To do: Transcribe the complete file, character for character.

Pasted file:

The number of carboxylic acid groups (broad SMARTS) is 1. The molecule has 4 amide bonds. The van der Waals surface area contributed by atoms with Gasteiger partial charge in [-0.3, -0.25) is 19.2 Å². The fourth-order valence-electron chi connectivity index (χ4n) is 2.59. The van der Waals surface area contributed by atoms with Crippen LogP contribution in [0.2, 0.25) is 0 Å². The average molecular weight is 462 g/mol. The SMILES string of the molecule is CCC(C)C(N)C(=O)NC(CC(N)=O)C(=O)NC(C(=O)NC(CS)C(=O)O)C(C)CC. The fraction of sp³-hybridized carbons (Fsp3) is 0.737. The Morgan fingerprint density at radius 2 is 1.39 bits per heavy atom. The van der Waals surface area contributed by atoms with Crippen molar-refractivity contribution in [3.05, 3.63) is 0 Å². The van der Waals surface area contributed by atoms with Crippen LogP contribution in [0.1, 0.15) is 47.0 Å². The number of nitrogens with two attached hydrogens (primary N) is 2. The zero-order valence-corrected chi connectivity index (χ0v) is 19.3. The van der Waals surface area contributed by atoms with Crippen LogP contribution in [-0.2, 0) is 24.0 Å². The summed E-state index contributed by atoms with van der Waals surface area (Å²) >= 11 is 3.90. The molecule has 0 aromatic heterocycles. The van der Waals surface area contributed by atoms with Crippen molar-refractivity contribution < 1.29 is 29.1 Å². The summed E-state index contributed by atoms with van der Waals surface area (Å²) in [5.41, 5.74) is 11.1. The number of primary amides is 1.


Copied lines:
The number of carboxylic acid groups (broad SMARTS) is 1. The molecule has 4 amide bonds. The van der Waals surface area contributed by atoms with Gasteiger partial charge in [-0.3, -0.25) is 19.2 Å². The fourth-order valence-electron chi connectivity index (χ4n) is 2.59. The van der Waals surface area contributed by atoms with Crippen LogP contribution in [0.2, 0.25) is 0 Å². The average molecular weight is 462 g/mol. The SMILES string of the molecule is CCC(C)C(N)C(=O)NC(CC(N)=O)C(=O)NC(C(=O)NC(CS)C(=O)O)C(C)CC. The fraction of sp³-hybridized carbons (Fsp3) is 0.737. The Morgan fingerprint density at radius 2 is 1.39 bits per heavy atom. The van der Waals surface area contributed by atoms with Crippen molar-refractivity contribution in [3.05, 3.63) is 0 Å². The van der Waals surface area contributed by atoms with Crippen LogP contribution in [0.1, 0.15) is 47.0 Å². The number of nitrogens with two attached hydrogens (primary N) is 2. The zero-order valence-corrected chi connectivity index (χ0v) is 19.3. The van der Waals surface area contributed by atoms with Crippen LogP contribution in [-0.2, 0) is 24.0 Å². The summed E-state index contributed by atoms with van der Waals surface area (Å²) >= 11 is 3.90. The molecule has 0 aromatic heterocycles. The van der Waals surface area contributed by atoms with Crippen molar-refractivity contribution < 1.29 is 29.1 Å². The summed E-state index contributed by atoms with van der Waals surface area (Å²) in [5.41, 5.74) is 11.1. The number of primary amides is 1.